The discussion on http://www.egt.ie/standards/capsmall.html is not particularly convincing. Using outlines, pairs of letters written together (which would naturally follow titlecase convention), and history as evidence for collation order is a complete stretch. The only real evidence is provided by actual collation orders in practice.
There, different sources vary quite a bit. The Concise Oxford Dictionary is not the only authority -- the English language does not (thank the gods) depend on a centralized authority like the French Academy.
Markus Kuhn wrote:
> Michael Everson wrote on 2000-03-13 13:34 UTC:
> > http://www.egt.ie/standards/capsmall.html
> Sounds convincing. You might add that ASCII ordering also did it always
> that way.
> Does DIN 5007 come with any rationale for its aA sorting order? If not,
> then I suggest that like any standard without proper rationale, it shall
> be doomed to remain ignored. This would be a good lesson for the authors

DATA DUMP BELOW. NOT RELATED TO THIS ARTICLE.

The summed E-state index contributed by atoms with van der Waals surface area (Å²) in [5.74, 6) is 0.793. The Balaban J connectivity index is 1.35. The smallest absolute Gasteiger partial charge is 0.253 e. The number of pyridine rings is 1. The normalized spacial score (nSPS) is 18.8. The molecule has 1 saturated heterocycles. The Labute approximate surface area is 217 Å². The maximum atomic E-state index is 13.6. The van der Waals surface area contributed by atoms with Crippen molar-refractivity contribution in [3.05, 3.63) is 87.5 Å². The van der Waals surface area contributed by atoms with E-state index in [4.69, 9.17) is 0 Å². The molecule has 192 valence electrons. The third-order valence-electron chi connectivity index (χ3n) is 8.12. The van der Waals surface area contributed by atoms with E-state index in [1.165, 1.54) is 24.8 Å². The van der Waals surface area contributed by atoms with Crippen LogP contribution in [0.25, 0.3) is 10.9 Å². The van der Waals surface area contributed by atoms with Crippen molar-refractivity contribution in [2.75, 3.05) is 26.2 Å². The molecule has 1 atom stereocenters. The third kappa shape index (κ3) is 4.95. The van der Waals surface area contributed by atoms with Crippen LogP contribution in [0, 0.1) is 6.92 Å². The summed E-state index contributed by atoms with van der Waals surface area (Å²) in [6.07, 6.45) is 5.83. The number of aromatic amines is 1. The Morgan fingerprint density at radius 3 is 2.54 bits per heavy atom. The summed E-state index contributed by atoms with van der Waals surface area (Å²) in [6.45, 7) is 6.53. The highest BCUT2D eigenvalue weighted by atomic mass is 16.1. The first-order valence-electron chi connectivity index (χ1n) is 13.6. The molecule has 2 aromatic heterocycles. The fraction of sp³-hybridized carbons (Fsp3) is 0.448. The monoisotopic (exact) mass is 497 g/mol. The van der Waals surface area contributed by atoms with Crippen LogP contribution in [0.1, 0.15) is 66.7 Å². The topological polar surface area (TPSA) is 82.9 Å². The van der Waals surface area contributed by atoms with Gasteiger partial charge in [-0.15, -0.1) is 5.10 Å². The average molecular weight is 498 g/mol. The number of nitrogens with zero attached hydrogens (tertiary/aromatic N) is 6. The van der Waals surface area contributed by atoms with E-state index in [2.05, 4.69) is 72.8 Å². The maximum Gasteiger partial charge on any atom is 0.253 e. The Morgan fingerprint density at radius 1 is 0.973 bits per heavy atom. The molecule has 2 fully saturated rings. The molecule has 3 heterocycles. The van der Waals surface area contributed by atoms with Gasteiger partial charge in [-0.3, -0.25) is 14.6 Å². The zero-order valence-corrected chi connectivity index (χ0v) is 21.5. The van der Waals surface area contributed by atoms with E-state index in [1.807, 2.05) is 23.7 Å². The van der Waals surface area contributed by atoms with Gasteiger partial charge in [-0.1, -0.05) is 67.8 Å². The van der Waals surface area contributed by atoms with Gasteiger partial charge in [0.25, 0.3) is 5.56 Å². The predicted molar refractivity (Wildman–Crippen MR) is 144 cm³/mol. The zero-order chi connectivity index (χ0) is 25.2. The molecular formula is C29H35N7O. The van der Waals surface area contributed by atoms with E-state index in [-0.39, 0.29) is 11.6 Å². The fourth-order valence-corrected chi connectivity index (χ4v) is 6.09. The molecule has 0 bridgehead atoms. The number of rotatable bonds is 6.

> of future standards who think that adding rationales is not necessary.
> Even if you simply tossed a coin to make an arbitrary decision when
> writing a standard, at least say that this was your decision criterion.
> With standards being revised and replaced by others frequently these
> days, the design rationale has often more long-term importance than the
> actual standard itself.
> Markus G. Kuhn, Computer Laboratory, University of Cambridge, UK
> Email: mkuhn at acm.org, WWW: <http://www.cl.cam.ac.uk/~mgk25/>
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